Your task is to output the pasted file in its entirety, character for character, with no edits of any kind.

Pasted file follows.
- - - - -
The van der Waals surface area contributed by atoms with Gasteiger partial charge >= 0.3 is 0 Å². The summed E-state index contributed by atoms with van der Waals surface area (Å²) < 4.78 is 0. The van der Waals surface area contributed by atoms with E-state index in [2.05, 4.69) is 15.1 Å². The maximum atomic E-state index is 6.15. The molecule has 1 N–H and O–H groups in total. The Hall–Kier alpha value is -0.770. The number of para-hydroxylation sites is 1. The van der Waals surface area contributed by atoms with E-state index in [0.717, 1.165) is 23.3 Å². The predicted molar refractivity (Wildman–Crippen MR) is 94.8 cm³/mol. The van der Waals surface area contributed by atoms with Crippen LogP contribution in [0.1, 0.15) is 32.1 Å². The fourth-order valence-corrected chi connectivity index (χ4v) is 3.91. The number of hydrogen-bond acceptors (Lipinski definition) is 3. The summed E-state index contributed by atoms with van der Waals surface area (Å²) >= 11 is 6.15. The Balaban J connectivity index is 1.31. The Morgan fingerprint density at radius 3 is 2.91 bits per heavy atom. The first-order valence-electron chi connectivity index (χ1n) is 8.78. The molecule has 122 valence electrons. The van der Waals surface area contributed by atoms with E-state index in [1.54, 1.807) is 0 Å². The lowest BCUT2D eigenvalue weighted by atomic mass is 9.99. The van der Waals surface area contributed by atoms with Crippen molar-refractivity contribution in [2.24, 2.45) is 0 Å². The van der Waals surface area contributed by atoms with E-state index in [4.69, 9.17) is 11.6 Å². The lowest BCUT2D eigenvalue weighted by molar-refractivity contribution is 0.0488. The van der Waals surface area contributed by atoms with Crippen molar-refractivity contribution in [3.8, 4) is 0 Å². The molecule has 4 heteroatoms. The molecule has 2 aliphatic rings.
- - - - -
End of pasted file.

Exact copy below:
The van der Waals surface area contributed by atoms with Gasteiger partial charge >= 0.3 is 0 Å². The summed E-state index contributed by atoms with van der Waals surface area (Å²) < 4.78 is 0. The van der Waals surface area contributed by atoms with E-state index in [2.05, 4.69) is 15.1 Å². The maximum atomic E-state index is 6.15. The molecule has 1 N–H and O–H groups in total. The Hall–Kier alpha value is -0.770. The number of para-hydroxylation sites is 1. The van der Waals surface area contributed by atoms with E-state index in [0.717, 1.165) is 23.3 Å². The predicted molar refractivity (Wildman–Crippen MR) is 94.8 cm³/mol. The van der Waals surface area contributed by atoms with Crippen LogP contribution in [0.1, 0.15) is 32.1 Å². The fourth-order valence-corrected chi connectivity index (χ4v) is 3.91. The number of hydrogen-bond acceptors (Lipinski definition) is 3. The summed E-state index contributed by atoms with van der Waals surface area (Å²) >= 11 is 6.15. The Balaban J connectivity index is 1.31. The Morgan fingerprint density at radius 3 is 2.91 bits per heavy atom. The first-order valence-electron chi connectivity index (χ1n) is 8.78. The molecule has 122 valence electrons. The van der Waals surface area contributed by atoms with E-state index in [1.54, 1.807) is 0 Å². The lowest BCUT2D eigenvalue weighted by atomic mass is 9.99. The van der Waals surface area contributed by atoms with Crippen molar-refractivity contribution in [2.24, 2.45) is 0 Å². The van der Waals surface area contributed by atoms with E-state index in [4.69, 9.17) is 11.6 Å². The lowest BCUT2D eigenvalue weighted by molar-refractivity contribution is 0.0488. The van der Waals surface area contributed by atoms with Crippen molar-refractivity contribution in [3.8, 4) is 0 Å². The molecule has 4 heteroatoms. The molecule has 2 aliphatic rings.